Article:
Sick of annoying calls? 6 ways to block unwanted phone numbers

Whether it’s a pushy telemarketer or someone you just don’t want to speak to, technology makes it easy to block phone numbers and prevent certain callers from getting through to you. Here are 6 ways to help end those annoying calls. [Image credit: iStock.com/Jason_V]

Sick of annoying calls? 6 ways to block unwanted phone numbers

1. Register on the National Do Not Call List (DNCL)

Unwanted calls happen for various reasons, but the bulk of them come from telemarketers trying to push their products or services to consumers over the phone.
A first step towards reducing the number of unwanted calls is to get on the National Do Not Call List (DNCL), managed by the Canadian Radio-television and Telecommunications Commission (CRTC).

  • It’s quick, easy and free to register your numbers on the National DNCL website, including all of your residential, wireless, fax or VoIP telephone numbers.
  • You may also register by calling toll-free at 1-866-580-DNCL or, if you use a TTY device, by dialling 1-888-DNCL-TTY.

Although registering on the DNCL will reduce the number of undesirable calls you receive, it won’t completely stop them. Certain organizations, including Canadian registered charities, political parties and businesses to whom you have given consent to contact you, are exempt.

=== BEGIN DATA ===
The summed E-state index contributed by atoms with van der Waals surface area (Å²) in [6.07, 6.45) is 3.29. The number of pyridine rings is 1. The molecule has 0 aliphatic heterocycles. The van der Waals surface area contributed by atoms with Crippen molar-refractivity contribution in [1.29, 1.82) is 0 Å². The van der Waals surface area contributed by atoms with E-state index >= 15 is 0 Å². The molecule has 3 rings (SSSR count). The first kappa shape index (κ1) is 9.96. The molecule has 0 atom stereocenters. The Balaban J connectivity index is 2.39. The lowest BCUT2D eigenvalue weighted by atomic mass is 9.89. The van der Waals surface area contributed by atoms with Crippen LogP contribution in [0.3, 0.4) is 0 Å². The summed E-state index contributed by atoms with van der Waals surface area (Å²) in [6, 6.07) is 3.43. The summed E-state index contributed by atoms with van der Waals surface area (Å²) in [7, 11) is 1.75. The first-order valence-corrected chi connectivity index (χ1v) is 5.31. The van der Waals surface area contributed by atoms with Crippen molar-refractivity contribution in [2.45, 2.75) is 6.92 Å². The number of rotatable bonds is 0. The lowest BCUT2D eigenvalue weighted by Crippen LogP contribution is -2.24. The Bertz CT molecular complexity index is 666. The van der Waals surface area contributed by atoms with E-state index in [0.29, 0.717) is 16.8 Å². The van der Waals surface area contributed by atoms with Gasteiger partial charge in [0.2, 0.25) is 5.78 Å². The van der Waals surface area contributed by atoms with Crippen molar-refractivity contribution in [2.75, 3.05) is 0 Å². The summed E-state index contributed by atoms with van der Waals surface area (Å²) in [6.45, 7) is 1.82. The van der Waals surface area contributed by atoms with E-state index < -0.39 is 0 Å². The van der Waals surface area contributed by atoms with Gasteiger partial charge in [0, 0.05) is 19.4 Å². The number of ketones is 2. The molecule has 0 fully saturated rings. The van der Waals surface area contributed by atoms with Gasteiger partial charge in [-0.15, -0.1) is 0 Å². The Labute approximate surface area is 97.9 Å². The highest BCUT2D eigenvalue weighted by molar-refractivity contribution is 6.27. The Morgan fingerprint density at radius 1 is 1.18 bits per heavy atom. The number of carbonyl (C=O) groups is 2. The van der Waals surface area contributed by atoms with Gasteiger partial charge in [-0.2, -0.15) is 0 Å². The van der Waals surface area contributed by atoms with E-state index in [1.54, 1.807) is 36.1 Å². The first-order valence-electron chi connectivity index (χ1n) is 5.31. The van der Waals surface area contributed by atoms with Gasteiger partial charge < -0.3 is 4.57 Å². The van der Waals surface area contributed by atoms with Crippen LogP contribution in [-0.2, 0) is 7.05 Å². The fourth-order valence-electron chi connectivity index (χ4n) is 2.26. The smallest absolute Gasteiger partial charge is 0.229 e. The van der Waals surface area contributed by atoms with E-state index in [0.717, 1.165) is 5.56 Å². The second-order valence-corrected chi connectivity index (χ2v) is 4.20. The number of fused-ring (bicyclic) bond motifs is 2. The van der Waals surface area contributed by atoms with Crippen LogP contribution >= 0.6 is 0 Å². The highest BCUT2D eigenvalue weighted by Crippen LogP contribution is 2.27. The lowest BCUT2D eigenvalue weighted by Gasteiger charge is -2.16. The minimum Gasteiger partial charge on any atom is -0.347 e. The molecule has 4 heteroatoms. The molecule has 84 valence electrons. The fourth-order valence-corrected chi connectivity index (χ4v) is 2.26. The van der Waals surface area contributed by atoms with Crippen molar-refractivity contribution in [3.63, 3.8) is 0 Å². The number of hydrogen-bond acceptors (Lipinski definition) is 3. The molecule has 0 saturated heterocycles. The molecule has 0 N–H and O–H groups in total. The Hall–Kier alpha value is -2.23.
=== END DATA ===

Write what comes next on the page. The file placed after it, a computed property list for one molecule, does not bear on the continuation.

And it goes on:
2. Stop telemarketing calls before they start

The next step towards blocking telemarketers from contacting you is to ensure they don’t get your number to begin with – but how does that happen? Through a number of fairly innocent behaviours, including:

  • When filling out online forms for such things as job applications, warranty cards, contests, service contracts, or to register to use the site, you may have forgotten to check the “I do not wish to be contacted” box.
  • Similarly, you may not have unchecked the box that says something like, “I wish to be contacted with product offers and services that may be of interest to me,” often already checked off for your “convenience”.

Always read the Terms of Use. More and more mobile apps are being used by companies to harvest your personal information and then sell it. Reading the terms could save you a lot of hassle down the road.

When it’s time to step up your game…
If you’re still receiving a lot of unwanted calls after registering your numbers on the National DNCL and changing your habits concerning to whom you provide personal contact information, it’s time to up the ante and play hardball. What now?

3. Enable your smartphone’s built-in call blocking features

A modern smartphone has more computing power than the first mission to the Moon. Why not harness it to prevent unwanted callers from getting through to you?

  • The procedure to block numbers on Android phones varies, from choosing a bunch of numbers you want blocked and selecting “Block number” to “Reject Calls”. The owner’s manual for your specific Android phone will provide you with more detail about what to do.
  • To block phone numbers on any iPhone, under “Recents”, tap the lower-case “i” in a circle (which means “information”) next to the phone number or contact that you want to block. Scroll to the bottom of your screen, then tap “Block this Caller”.

4. Download a call blocking app on your smartphone